SYT chats to Don McKee, founder of New Zealand-based crew agency, YOA, to find out about their role in the industry, the importance of proper crew management and how life on boats inspires their work.
How did you get started with YOA and what were your motivations for the foundation of the company?
I left my last yacht to pursue a shore based career in 2014, and founded YOA with friend and former colleague Tom Aveling in 2016. The intention with YOA was, and remains, simple: improve the recruiting process from both sides of the passerelle. Having been both crew and eventually employers for our respective yachts, we felt that there was a lot of scope for improvement with the way recruiting in the industry operated (and to some extent still operates). We decided to take a different approach based on the experiences we encountered while working with agents over the years. Can you describe YOA and explain what the company offers to the industry?
To that end, we encourage crew to represent themselves as their own agents and showcase their unique personalities, talents and skills directly with potential employers. Like it or not, even the best resume doesn’t convey the complexity of who a person is, which is why we incorporate multiple elements in crew profiles including mutual connections, allowing employers to receive references from people they know and trust, the ability to upload video content, and multiple profile images to help present a more well rounded view of the crew member in question.Employers have benefitted from the platform in many ways. Your Own Agency is wherever you are, so captains and HOD’s can post jobs, headhunt and work whenever their schedule allows. We provide 24/7 access and support, which means that you have peace of mind whether you are making use of our access options or traditional recruiting services.
I think the most important thing we offer is the fact that we have been there ourselves and know what it’s like on both sides of the fence. There are more crew agencies than ever today and the competition is fierce, but I think what sets us apart is the fact that we value our relationships with crew and clients over everything. We do our due diligence with respect to understanding what is important to both parties. I don’t believe there is any use in sending a client 50 resumes and hoping that they pick one. We are in the business of finding ‘unicorns’. Based on the trust we develop with our clients, they know that if we send a few candidates, they are the best possible fit for their program.
How do you and your team, many of you ex yacht crew, apply your experiences onboard to your daily management of the crew?
I think you can’t really understand what matters to employers and crew unless you have been in their position. We are fortunate in that we’ve been there and have spoken to thousands of HOD’s and crew over the years which has given us even more insight into every department. This is hugely valuable from an operational perspective, but knowing what it’s like to work your way through the ranks and the challenges that come with that helps us understand where our crew and clients are coming from.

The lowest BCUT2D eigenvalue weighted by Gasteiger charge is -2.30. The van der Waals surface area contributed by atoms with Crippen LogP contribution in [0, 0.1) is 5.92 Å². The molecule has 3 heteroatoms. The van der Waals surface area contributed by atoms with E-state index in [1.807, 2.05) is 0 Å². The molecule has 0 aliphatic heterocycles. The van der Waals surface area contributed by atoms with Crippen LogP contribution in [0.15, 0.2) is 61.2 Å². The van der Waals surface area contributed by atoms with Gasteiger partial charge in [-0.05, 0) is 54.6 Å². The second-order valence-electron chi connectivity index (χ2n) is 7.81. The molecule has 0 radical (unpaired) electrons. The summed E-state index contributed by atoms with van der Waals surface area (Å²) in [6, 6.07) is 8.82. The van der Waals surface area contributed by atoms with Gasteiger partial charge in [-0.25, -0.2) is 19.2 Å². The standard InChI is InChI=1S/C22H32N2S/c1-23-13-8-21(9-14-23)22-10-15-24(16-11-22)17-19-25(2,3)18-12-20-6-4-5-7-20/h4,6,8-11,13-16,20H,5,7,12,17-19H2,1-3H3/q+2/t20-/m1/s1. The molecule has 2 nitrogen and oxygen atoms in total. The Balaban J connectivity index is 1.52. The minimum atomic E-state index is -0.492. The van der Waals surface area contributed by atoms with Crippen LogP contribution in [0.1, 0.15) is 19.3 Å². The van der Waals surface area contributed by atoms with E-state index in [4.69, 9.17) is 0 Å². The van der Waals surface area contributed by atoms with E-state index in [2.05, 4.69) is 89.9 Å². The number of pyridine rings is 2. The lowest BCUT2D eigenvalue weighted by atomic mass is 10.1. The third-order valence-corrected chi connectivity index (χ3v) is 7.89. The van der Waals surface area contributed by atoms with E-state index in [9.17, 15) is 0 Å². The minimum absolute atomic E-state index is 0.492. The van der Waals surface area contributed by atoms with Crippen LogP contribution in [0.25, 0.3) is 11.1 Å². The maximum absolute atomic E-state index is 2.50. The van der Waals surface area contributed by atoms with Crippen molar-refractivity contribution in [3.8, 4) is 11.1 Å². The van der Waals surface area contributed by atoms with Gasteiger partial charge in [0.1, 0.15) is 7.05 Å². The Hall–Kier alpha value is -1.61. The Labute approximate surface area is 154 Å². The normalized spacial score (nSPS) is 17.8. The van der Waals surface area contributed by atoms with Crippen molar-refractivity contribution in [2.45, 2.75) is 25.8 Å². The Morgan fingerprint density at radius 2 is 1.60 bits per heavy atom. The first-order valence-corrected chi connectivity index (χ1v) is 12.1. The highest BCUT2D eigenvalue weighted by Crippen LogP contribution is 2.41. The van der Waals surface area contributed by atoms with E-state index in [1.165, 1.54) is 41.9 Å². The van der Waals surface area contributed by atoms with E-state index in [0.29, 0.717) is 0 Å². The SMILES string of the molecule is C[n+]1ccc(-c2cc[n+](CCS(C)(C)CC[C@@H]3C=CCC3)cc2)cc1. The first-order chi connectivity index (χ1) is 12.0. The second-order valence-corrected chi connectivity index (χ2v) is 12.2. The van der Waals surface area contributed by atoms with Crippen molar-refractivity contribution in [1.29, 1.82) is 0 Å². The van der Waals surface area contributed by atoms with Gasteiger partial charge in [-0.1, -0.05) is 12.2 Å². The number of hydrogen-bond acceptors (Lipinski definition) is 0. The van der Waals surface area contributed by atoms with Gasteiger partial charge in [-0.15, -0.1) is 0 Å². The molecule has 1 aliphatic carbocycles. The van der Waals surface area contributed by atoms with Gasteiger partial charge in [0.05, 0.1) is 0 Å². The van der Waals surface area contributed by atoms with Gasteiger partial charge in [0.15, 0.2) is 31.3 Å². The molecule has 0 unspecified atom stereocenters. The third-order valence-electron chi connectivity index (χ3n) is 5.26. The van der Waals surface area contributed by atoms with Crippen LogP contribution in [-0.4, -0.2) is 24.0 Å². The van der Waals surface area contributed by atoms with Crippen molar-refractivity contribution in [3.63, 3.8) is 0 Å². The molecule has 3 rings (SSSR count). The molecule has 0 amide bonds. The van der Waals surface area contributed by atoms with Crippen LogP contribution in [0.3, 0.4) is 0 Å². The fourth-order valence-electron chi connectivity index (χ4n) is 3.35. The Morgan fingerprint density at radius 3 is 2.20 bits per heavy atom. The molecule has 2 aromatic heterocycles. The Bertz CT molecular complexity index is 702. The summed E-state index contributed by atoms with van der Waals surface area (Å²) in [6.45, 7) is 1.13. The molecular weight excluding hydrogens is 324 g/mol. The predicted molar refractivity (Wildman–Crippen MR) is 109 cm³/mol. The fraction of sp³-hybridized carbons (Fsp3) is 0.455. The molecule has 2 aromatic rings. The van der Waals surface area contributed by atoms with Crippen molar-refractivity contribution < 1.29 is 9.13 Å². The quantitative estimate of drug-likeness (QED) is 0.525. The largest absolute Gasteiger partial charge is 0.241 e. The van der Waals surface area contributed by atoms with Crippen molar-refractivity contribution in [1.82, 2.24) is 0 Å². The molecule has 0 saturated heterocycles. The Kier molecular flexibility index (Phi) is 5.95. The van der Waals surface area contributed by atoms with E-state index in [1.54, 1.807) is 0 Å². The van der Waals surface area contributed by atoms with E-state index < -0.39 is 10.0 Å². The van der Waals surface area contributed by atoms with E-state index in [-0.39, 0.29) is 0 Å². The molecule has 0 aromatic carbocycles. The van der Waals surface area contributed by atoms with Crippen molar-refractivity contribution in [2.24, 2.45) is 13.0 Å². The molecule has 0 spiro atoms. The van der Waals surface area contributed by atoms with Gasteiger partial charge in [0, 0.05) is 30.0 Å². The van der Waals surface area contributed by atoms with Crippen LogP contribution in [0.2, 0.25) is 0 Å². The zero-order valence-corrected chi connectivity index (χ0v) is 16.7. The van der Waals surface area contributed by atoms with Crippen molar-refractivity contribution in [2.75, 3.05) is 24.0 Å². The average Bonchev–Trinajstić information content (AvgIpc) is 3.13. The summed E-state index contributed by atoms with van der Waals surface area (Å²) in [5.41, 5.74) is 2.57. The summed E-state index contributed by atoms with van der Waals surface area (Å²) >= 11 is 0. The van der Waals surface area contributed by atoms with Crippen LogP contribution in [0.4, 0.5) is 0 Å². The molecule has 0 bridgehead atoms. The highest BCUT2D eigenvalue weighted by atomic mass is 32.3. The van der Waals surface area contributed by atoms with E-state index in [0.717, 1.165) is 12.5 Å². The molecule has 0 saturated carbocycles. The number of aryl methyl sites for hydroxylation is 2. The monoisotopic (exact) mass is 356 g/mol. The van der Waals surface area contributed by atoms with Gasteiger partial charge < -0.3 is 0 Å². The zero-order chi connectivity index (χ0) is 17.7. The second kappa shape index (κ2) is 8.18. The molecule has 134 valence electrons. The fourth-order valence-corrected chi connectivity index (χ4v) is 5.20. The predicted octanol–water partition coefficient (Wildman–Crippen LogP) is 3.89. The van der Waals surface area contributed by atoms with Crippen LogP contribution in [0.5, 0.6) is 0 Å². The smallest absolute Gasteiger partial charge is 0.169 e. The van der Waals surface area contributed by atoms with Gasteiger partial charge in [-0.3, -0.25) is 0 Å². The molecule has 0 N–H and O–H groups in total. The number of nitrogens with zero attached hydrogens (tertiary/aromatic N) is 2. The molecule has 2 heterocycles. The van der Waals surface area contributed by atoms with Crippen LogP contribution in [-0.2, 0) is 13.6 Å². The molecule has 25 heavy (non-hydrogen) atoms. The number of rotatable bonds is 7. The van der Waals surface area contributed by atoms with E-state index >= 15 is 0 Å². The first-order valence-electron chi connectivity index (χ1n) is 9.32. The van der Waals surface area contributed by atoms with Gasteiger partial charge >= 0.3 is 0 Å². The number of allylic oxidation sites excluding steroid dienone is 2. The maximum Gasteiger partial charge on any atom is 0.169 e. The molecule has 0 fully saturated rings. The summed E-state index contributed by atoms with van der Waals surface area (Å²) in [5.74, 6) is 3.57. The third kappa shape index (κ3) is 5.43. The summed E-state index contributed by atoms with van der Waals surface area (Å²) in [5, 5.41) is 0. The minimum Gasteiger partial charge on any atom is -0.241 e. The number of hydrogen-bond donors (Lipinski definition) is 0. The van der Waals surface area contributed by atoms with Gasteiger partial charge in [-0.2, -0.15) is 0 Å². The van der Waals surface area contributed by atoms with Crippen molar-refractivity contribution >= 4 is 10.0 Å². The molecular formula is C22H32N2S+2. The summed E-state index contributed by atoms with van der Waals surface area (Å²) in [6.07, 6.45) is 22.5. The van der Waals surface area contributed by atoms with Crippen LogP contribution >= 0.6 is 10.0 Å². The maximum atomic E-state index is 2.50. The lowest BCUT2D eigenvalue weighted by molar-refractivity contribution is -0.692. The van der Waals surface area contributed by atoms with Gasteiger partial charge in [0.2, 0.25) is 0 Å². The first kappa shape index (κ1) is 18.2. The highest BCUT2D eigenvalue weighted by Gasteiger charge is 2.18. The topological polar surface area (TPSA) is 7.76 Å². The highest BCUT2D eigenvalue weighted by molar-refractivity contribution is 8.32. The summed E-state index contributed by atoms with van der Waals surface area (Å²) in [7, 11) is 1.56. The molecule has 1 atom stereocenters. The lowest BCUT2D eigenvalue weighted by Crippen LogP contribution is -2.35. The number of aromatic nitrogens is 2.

We know that we hire family when we hire crew, so getting it right is very important to us.
Many people have suggested that crew management is one of the biggest challenges for owners, how do YOA overcome this?
Crew management and retention is a very multifaceted issue and isn’t something we as YOA can solve alone. That said, as innovators in this space, we are developing a number of operational tools to help with many of the more technical aspects of this problem.
I think that for any organisation to work, there has to be ‘buy-in’ from the individuals involved. Owners want to use their yachts and expect a high standard of service. Crew want a work-life balance, which is, of course, also warranted. Expectations and reality often differ, but I think open communication between all players, be they owners rep’s, management companies, crew agencies and HOD’s is the key. I do realise that this is of course easier said than done, but that is the challenge and we love a good one.
I certainly don’t have a PhD in human behaviour, but I think we all ultimately want the same thing. We want to be valued and given the opportunity to grow. Captains and HOD’s that foster an environment where crew are encouraged and empowered have very high crew retention rates by default.
Yachting, yachts and the industry in general is constantly evolving and I think that on a whole, things are always getting better. What do you see in the future for yacht crewing, and particularly for YOA?
I’m very optimistic about the future. We’re seeing big strides being taken with respect to the way yachts are being built, the equipment on board and the skills required to operate all of it. We’re looking forward to finding these ‘unicorns’ for our clients. With that comes the need to grow as a business, we’re only as good as our team and we look forward to adding to it and being able to offer more value. Exciting times ahead!